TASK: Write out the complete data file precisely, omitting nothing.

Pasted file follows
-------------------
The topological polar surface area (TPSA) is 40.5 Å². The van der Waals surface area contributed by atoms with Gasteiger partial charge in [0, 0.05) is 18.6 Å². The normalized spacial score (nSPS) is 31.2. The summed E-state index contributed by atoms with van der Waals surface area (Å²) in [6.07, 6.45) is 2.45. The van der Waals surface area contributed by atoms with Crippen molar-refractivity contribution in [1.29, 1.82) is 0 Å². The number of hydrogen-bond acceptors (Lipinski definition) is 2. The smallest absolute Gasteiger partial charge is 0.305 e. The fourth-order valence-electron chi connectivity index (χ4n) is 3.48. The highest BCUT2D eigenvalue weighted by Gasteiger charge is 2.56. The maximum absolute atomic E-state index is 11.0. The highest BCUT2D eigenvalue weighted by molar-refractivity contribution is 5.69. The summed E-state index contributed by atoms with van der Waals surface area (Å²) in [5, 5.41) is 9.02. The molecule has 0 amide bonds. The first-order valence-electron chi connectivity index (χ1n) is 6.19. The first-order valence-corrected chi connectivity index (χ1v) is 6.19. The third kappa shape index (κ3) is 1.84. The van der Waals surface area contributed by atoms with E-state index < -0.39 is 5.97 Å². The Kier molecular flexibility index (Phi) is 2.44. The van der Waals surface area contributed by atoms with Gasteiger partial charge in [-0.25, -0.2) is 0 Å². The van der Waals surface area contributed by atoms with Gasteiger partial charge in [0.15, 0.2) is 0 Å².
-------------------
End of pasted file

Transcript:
The topological polar surface area (TPSA) is 40.5 Å². The van der Waals surface area contributed by atoms with Gasteiger partial charge in [0, 0.05) is 18.6 Å². The normalized spacial score (nSPS) is 31.2. The summed E-state index contributed by atoms with van der Waals surface area (Å²) in [6.07, 6.45) is 2.45. The van der Waals surface area contributed by atoms with Crippen molar-refractivity contribution in [1.29, 1.82) is 0 Å². The number of hydrogen-bond acceptors (Lipinski definition) is 2. The smallest absolute Gasteiger partial charge is 0.305 e. The fourth-order valence-electron chi connectivity index (χ4n) is 3.48. The highest BCUT2D eigenvalue weighted by Gasteiger charge is 2.56. The maximum absolute atomic E-state index is 11.0. The highest BCUT2D eigenvalue weighted by molar-refractivity contribution is 5.69. The summed E-state index contributed by atoms with van der Waals surface area (Å²) in [5, 5.41) is 9.02. The molecule has 0 amide bonds. The first-order valence-electron chi connectivity index (χ1n) is 6.19. The first-order valence-corrected chi connectivity index (χ1v) is 6.19. The third kappa shape index (κ3) is 1.84. The van der Waals surface area contributed by atoms with E-state index < -0.39 is 5.97 Å². The Kier molecular flexibility index (Phi) is 2.44. The van der Waals surface area contributed by atoms with Gasteiger partial charge in [-0.25, -0.2) is 0 Å². The van der Waals surface area contributed by atoms with Gasteiger partial charge in [0.15, 0.2) is 0 Å².